I walked the cages back over to the empty house and dumped them there. From my perspective I did absolutely nothing wrong. I firmly believe that those sweet cats have the right to live and to be left alone. They were doing nothing more than enjoying life. Since my neighbor and I were feeding them regularly, I doubt they were even doing much hunting. All I did was deprive ED the fun of killing them or turning them over to people who would do the dirty work for him.

Sometimes, I suppose in order to do the “right thing” you have to be willing to go the extra step. While I fundamentally disagree with those who are willing to cross that line even at the expense of human life or massive property damage (and yes, abortion clinic bombers, and ELF activists, I’m talking about you), I apparently have no problem with borrowing a trap just long enough to liberate its unwilling occupants.

I should add that the Llano County Sheriff's Office has been really nice throughout this whole episode. They understood that my intent was only to make certain the cats went to a good and safe home, and not to steal ED's traps. I mean really .... I'd be a pretty awful thief if the first thing I was going to do was tell the first person who asked that ... "yes, I have the traps, would you like to come get them?"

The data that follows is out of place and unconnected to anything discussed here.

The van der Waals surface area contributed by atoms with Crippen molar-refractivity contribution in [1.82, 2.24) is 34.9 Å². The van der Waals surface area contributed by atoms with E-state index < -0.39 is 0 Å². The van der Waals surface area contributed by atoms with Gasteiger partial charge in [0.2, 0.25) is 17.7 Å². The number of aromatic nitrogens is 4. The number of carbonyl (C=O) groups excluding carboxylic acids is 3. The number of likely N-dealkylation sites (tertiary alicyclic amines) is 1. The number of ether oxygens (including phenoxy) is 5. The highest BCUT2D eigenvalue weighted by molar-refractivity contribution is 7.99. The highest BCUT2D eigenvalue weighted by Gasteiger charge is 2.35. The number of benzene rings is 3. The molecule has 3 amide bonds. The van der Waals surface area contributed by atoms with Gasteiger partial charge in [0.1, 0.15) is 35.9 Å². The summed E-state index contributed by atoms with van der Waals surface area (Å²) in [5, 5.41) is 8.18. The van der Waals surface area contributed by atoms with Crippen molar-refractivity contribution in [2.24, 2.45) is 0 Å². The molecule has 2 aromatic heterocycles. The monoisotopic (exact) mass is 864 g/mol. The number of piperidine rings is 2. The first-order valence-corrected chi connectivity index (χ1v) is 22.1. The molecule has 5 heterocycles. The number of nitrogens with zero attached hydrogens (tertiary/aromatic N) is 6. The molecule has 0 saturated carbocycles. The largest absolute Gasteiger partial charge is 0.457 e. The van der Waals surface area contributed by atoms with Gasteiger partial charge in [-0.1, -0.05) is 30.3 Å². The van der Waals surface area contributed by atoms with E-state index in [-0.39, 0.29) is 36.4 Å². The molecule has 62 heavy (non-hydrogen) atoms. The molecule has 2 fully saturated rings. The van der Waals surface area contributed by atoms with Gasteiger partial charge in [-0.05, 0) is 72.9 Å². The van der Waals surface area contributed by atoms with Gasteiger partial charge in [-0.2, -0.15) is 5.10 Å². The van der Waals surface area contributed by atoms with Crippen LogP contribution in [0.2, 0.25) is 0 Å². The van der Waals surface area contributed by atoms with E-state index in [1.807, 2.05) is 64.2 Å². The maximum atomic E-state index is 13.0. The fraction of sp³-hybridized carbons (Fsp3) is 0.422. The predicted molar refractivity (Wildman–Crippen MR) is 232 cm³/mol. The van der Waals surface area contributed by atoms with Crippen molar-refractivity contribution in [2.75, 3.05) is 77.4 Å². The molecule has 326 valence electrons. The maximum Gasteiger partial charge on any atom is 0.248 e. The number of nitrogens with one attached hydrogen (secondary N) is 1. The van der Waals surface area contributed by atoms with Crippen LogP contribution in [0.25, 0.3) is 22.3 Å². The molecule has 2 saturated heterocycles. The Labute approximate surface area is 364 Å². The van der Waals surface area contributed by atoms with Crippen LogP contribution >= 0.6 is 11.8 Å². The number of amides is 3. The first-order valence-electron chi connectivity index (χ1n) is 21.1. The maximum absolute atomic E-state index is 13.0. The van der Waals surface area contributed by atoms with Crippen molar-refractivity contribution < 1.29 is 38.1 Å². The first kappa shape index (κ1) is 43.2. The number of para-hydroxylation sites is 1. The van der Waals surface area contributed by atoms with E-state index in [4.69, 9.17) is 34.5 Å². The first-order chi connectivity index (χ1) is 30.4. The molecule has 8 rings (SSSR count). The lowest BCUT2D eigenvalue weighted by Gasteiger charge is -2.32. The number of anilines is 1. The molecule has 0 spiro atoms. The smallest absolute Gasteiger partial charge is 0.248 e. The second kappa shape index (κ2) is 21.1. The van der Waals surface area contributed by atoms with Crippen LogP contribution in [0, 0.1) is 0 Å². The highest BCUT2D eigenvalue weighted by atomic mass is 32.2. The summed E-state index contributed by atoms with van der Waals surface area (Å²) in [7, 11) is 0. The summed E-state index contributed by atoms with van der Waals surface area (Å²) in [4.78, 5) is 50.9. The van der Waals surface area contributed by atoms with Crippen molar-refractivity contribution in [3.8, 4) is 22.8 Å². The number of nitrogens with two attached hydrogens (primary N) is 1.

So .... I just got off the phone with one of the deputies. He explained to me that since there was no intent on my part to deprive ED of his property, ED would not be able to press charges against me for theft. Ah, gee .... I was so hoping to get dragged off in handcuffs. However, there will be an incident report about this. Which is a good thing. When I'm found murdered in my home, at least they'll have some idea about who to question first.

Note, originally I had actually named "ED," since what he did to me was a matter of record and my comments about him personally are my opinion. The last time I checked, I am entitled to my opinion. However, I understand that ED's attorney is making noises about taking me to court for telling the truth and voicing my opinion about his client. So, I've redacted ED's real name from this post.

I do hope that when people ask me directly about my personal opinion of ED (and they do ... all the time), that I am at least able to voice it then. People do ask me what I think about living in a development that is essentially controlled by this man, and I will not look them in the face and lie to them. That would be wrong and I won't lie simply because someone is willing to pay an attorney to threaten me.